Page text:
Where’s Fran? The answer to that blog-site question is, happily…on Guam. I have a long-term assignment on the island to assist the archbishop and work with the migrant communities. For a week now I’ve been settling in at my new home in the Dededo parish of Santa Barbara where the three diocesan priests have been very welcoming. Here I have a room and a car and, best of all, real work to do!
Dededo is home to a sizable Chuukese Catholic community and not far from another parish with a fairly large Pohnpeian congregation. So it didn’t take long for things to happen. Three days after my arrival, I was helping Chuukese fill out the parish forms for baptisms and first communions. Soon there were confessions–dozens of them, many more than I had heard in the past year and a half in New York. Then, on Saturday, baptisms for 20 or 30 young Chuukese, some of them already teenagers. (Many of these transplanted Chuukese clearly get a late start in their church life.) The day after that, we had 40 or 50 first communions. As I stood outside the church watching a pregnant woman dressed in white dress adjusting her veil, I asked someone if she was being married. No, the answer was; she was just one of those getting ready for her first communion.
The problems are obvious as I talk to some of the Chuukese. As new migrants, they don’t know their way around the parish routine. They don’t feel comfortable sending their kids to English training programs. In any case, they’ve got other things to worry about: getting housing and a job. They might go to church regularly, but getting their kids set up to go through the parish program isn’t their first priority. Still, they have some excellent support from Chuukese deacons, catechetical teachers and others.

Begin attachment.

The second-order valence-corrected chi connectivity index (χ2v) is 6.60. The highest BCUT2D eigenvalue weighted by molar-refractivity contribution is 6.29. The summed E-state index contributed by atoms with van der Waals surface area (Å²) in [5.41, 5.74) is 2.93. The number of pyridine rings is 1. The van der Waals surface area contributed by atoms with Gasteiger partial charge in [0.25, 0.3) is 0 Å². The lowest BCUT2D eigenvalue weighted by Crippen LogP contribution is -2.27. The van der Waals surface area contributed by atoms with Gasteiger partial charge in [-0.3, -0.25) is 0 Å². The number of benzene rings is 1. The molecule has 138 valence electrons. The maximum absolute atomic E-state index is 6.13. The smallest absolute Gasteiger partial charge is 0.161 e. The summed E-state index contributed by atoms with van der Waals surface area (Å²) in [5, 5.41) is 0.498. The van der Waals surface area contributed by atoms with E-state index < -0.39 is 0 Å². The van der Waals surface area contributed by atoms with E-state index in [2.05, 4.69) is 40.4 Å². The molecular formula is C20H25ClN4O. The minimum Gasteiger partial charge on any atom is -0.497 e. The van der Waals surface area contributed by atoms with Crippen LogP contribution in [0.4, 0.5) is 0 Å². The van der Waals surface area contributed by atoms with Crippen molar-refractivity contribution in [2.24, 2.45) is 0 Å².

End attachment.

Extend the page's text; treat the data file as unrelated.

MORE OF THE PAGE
On Sunday I had two masses: a mass in Pohnpeian for about 70 people in another parish and a mass for a couple hundred Chuukese here. The Chuukese mass was followed by a gathering with music, talks and food in the parish hall–almost as if we were back on one of the islands of Chuuk. The program was simple and the gifts inexpensive, but I had that familiar feeling that here were good people doing good things. At the end of the day–and the end of a busy weekend–I was tired but satisfied. It felt great to be exhausted doing something useful. And it felt great to be doing something useful for people so close to me.